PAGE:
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    Britain's Prime Minister Theresa May waits for her New Zealand's counterpart Jacinda Ardern at Downing Street in London, Britain, January 21, 2019

    Mass Exodus: Over 12 Ministers Could Abandon Theresa May if Brexit Not Delayed

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    Upward of twelve frustrated ministers could abandon Theresa May’s government if she refuses to delay the Brexit process, according to a senior party member.

    The former Attorney General, Dominic Grieve — a staunch remainer — told the BBC's Radio Four that "twelve or more" high-ranking ministers are on the cusp of walking away from Miss May's cabinet if she does not extend the Brexit negotiations with the EU beyond the March 29 deadline to avoid a no-deal Brexit.

    If May does not acquiesce, then it is possible that those MPs will leave by 27 February — the next round of voting on Brexit motions — to begin actively protesting against the no-deal possibility.

    ​When asked by one of the show's presenters whether such resignation en masse could topple May's increasingly shaky government, Mr Grieve replied that,"yes it could and this isn't a desirable outcome."

    ​"The irony of all this is that most of us in the Conservative party are sufficiently united to want to try to operate a coherent government. But the truth is we're finding it harder and harder to do. It started to bring into question whether in fact the government is able to operate in the national interest," he added.

    Mr Grieve said that the MPs have lined up to express their anxieties to Prime Minister May in order to "express their concern that if by the end of February there is no deal that has been got through the Commons, we ought to extend."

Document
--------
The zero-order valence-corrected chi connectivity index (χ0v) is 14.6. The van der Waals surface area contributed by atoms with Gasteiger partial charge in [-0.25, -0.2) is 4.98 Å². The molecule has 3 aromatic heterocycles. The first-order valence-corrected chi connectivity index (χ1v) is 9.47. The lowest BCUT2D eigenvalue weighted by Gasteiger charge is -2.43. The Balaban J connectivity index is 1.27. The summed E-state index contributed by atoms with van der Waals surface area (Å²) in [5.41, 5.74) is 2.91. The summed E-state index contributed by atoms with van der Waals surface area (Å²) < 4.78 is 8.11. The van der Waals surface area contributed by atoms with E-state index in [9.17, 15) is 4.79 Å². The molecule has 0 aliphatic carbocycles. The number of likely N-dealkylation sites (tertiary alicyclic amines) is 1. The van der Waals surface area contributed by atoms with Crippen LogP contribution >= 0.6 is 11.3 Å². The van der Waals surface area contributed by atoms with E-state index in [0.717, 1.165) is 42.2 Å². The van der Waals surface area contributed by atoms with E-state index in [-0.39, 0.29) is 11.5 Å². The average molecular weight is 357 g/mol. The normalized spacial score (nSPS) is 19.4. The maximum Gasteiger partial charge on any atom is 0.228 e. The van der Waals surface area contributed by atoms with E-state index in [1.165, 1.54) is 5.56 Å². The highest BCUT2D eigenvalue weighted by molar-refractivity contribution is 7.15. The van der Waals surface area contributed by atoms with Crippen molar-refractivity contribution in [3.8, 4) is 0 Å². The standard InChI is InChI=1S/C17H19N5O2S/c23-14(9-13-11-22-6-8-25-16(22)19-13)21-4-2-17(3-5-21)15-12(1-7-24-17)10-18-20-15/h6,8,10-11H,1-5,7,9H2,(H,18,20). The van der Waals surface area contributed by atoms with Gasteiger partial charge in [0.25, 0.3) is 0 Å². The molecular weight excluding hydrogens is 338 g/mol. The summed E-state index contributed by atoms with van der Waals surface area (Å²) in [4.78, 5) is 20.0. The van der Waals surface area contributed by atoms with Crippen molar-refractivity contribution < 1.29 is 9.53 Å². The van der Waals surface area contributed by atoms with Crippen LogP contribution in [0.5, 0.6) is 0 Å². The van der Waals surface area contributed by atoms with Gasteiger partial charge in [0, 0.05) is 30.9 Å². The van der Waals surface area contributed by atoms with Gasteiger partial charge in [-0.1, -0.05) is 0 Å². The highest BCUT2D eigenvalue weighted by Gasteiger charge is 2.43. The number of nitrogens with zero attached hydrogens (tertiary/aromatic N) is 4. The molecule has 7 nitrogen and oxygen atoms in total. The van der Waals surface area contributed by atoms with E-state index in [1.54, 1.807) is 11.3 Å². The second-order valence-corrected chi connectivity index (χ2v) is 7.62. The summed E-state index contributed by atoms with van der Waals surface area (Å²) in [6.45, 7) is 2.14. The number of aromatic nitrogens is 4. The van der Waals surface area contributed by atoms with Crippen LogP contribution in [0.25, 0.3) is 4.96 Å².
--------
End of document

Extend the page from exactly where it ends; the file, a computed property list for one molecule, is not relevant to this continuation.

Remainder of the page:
READ MORE: We Will Not be Leaving the EU, Brexit Will Never be Delivered

    "If the Prime Minister refuses to do that, I think they face a very difficult choice, because unless we as a Parliament and as the House of Commons start to work together to take the necessary steps to prevent no-deal happening, no-deal could just occur. It could all be so chaotic, it might just happen by accident. My view is that if they feel she is not taking those steps, I think they are going to have to resign," he added.

    ​​The development comes the day after Miss May endured yet another humiliating defeat over her Brexit plans in parliament. MPs voted by 303 to 258 — striking a majority of 45 — against a bill supporting the government's negotiating strategy to extend the March 29 deadline for at least three months. 

    READ MORE: UK Lawmakers Reject Amendment Calling on Gov't to Delay Brexit

    The sting of defeat was stronger this time around as it was partly facilitated by many within her own party who're members of the pro-Brexit European Research Group (ERG). Ministers in that group argue that miss May's strategy is essentially too soft, demanding a guaranteed clean break from all EU institutions such as the customs union and a hard end-date for the Irish backstop.

    Conservative Business minister, Richard Harrington, accused the ERG, led by Jacob Rees-Mogg, of "treachery" and said they were "not Conservatives."

    "The Prime Minister has done a pretty good job of standing up to them up till now, but they were drinking champagne to celebrate her losing her deal and I regard that as being treachery," Mr Harrington is widely quoted as saying.

    no-deal Brexit, Brexit, Brexit, British parliament, European Union, Jacob Rees-Mogg, Dominic Grieve, Theresa May, United Kingdom, Brussels, London
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